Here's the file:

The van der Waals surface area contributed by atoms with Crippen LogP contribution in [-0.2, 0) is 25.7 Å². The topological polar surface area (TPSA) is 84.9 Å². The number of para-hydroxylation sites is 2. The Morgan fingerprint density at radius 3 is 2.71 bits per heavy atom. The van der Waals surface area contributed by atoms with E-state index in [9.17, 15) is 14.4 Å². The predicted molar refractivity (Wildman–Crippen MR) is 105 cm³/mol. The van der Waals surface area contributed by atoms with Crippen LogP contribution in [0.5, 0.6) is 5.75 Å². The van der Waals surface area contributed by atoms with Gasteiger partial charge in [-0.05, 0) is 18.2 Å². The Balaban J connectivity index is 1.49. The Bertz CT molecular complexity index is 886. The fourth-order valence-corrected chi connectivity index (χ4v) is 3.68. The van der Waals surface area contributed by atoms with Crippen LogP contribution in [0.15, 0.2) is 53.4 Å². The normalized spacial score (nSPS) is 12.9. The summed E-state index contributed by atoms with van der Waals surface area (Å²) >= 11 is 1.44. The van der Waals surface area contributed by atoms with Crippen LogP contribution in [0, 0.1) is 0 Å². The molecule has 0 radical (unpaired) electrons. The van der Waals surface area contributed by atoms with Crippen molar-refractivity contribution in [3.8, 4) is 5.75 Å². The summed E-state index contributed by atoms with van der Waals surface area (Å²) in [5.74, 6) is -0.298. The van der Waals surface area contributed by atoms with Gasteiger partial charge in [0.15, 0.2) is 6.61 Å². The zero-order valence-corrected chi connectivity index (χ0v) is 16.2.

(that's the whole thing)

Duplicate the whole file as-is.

The van der Waals surface area contributed by atoms with Crippen LogP contribution in [-0.2, 0) is 25.7 Å². The topological polar surface area (TPSA) is 84.9 Å². The number of para-hydroxylation sites is 2. The Morgan fingerprint density at radius 3 is 2.71 bits per heavy atom. The van der Waals surface area contributed by atoms with E-state index in [9.17, 15) is 14.4 Å². The predicted molar refractivity (Wildman–Crippen MR) is 105 cm³/mol. The van der Waals surface area contributed by atoms with Crippen LogP contribution in [0.5, 0.6) is 5.75 Å². The van der Waals surface area contributed by atoms with Gasteiger partial charge in [-0.05, 0) is 18.2 Å². The Balaban J connectivity index is 1.49. The Bertz CT molecular complexity index is 886. The fourth-order valence-corrected chi connectivity index (χ4v) is 3.68. The van der Waals surface area contributed by atoms with Crippen LogP contribution in [0.15, 0.2) is 53.4 Å². The normalized spacial score (nSPS) is 12.9. The summed E-state index contributed by atoms with van der Waals surface area (Å²) >= 11 is 1.44. The van der Waals surface area contributed by atoms with Crippen LogP contribution in [0, 0.1) is 0 Å². The molecule has 0 radical (unpaired) electrons. The van der Waals surface area contributed by atoms with Crippen molar-refractivity contribution in [3.8, 4) is 5.75 Å². The summed E-state index contributed by atoms with van der Waals surface area (Å²) in [5.74, 6) is -0.298. The van der Waals surface area contributed by atoms with Gasteiger partial charge in [0.15, 0.2) is 6.61 Å². The zero-order valence-corrected chi connectivity index (χ0v) is 16.2.